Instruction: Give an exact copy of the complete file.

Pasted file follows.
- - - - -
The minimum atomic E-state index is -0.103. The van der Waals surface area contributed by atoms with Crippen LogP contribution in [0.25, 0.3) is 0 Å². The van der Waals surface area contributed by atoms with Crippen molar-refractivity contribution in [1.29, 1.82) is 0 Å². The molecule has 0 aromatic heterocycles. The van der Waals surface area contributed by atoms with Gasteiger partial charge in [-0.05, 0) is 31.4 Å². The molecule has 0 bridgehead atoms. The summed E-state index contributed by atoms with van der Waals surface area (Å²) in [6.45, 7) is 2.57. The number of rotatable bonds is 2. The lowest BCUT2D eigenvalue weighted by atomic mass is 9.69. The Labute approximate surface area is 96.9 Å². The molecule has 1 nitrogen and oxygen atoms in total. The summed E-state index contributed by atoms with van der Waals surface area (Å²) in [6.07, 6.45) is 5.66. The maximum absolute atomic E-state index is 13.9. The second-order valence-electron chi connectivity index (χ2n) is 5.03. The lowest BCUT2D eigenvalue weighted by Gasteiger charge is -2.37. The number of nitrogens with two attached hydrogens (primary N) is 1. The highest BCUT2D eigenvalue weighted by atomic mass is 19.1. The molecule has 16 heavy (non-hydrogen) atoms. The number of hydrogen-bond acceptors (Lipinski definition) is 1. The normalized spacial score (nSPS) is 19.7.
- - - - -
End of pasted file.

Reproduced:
The minimum atomic E-state index is -0.103. The van der Waals surface area contributed by atoms with Crippen LogP contribution in [0.25, 0.3) is 0 Å². The van der Waals surface area contributed by atoms with Crippen molar-refractivity contribution in [1.29, 1.82) is 0 Å². The molecule has 0 aromatic heterocycles. The van der Waals surface area contributed by atoms with Gasteiger partial charge in [-0.05, 0) is 31.4 Å². The molecule has 0 bridgehead atoms. The summed E-state index contributed by atoms with van der Waals surface area (Å²) in [6.45, 7) is 2.57. The number of rotatable bonds is 2. The lowest BCUT2D eigenvalue weighted by atomic mass is 9.69. The Labute approximate surface area is 96.9 Å². The molecule has 1 nitrogen and oxygen atoms in total. The summed E-state index contributed by atoms with van der Waals surface area (Å²) in [6.07, 6.45) is 5.66. The maximum absolute atomic E-state index is 13.9. The second-order valence-electron chi connectivity index (χ2n) is 5.03. The lowest BCUT2D eigenvalue weighted by Gasteiger charge is -2.37. The number of nitrogens with two attached hydrogens (primary N) is 1. The highest BCUT2D eigenvalue weighted by atomic mass is 19.1. The molecule has 16 heavy (non-hydrogen) atoms. The number of hydrogen-bond acceptors (Lipinski definition) is 1. The normalized spacial score (nSPS) is 19.7.